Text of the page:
The Ink Pot

First, a note.

Thanks for joining me in this, my first attempt at a book review.

I’ve sat with how to approach this for a few days now. What’s the end goal of writing a book review? Should I avoid spoilers entirely? Should I assume you’ve read the book? How much detail do I go into? What makes it interesting?

I read somewhere that a blog isn’t about the person who’s writing it. Rather, it’s about you, the reader. But to be honest, I’m not really sure who you are, what you like, or what you want from this. Or if you actually exist? So, for now, my book reviews will consist of what I found interesting about the story, and I won’t worry too much about anything else.

But feel free to message me on Instagram with any requests, advice, or general reactions. That is, if I’ve figured out how to do that yet. It’s all a process, right?

Oh, and don’t worry. I won’t get into detailed spoilers for this review.

The Dandelion Dynasty by Ken Liu has been making waves in the sci-fi and fantasy community for quite a few years now. Liu is a proper titan of the book industry. Starting out as a writer of short sci-fi stories, he’s also a prolific translator, having brought Liu Cixin’s The Three Body Problem (currently a big series on Netflix) to English-reading eyes about a decade ago. He’s got three Hugo Awards, three Locus Awards, and a Nebula under his belt. And in writing the Dandelion Dynasty, his first epic fantasy series, he even originated a subgenre of steampunk called silkpunk; as he describes it, a “blend of science fiction and fantasy that draws from classical East Asian antiquity… that relies on organic materials historically important to East Asia like bamboo, paper, and silk… rather than the brass and leather associated with steampunk.” Very cool stuff.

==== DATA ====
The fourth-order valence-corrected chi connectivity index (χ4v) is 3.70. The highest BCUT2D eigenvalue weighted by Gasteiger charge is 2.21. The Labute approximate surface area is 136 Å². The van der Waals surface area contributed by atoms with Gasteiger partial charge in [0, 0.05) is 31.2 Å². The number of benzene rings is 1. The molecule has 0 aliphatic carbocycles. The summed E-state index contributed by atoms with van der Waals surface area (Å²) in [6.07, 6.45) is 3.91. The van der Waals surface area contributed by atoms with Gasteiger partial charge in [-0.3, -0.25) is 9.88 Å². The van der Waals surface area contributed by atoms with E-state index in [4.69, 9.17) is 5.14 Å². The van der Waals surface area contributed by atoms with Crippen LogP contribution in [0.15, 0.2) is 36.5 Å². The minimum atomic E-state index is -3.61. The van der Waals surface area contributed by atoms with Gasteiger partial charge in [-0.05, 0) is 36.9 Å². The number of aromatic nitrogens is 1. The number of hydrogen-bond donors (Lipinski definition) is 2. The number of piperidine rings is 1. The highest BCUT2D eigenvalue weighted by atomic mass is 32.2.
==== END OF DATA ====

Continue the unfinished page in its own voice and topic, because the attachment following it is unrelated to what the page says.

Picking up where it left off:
The Dandelion Dynasty is an epic fantasy directly inspired by the real-life Han dynasty, one of Ancient China’s longest and most recognizable golden ages. In The Grace of Kings, Liu introduces us to a breathtaking world full of political intrigue, deliciously grey characters, philosophy, gods, ingenious technology, and heartbreaking conflict.

The main narrative follows the early lives of two men: Kuni Gara—a wily and charming bandit—and Mata Zyndu—a noble yet capricious son of a disgraced royal family— as they embark on a journey to overthrow the ruling Xana Empire. Kuni and Mata, although friends, are polar opposites in their rise to power. Where Kuni is intellectual, Mata is direct. Where Kuni rules with compassion, Mata rules with an iron fist. Their evolving relationship and competing wills form the basis of this story, and Liu constantly challenges his readers to ask themselves what the price of power and peace is.

While Liu grounds this story in authentic characters and personal motivations, The Grace of Kings rapidly spirals into a vast world of competing cultures, histories, and ideals. The land of Dara is comprised of six tenuously united kingdoms, and Liu takes the time to flesh out each one as pieces of a broader whole. As such, The Grace of Kings has the feeling of a historical fiction, or maybe even a mythos, as Liu leans into the cadence and style of myth and legend. For example, the character Mata Zyndu is eight foot tall with double-pupiled eyes. I like to think it’s up in the air whether this is meant to be “real” or not. Is Mata really the colossal he’s described to be, or is this more a foreshadowing of the legend he is to become? The Grace of Kings contains many instances where Liu cleverly blurs his fictional reality. What are we, as the reader, meant to believe?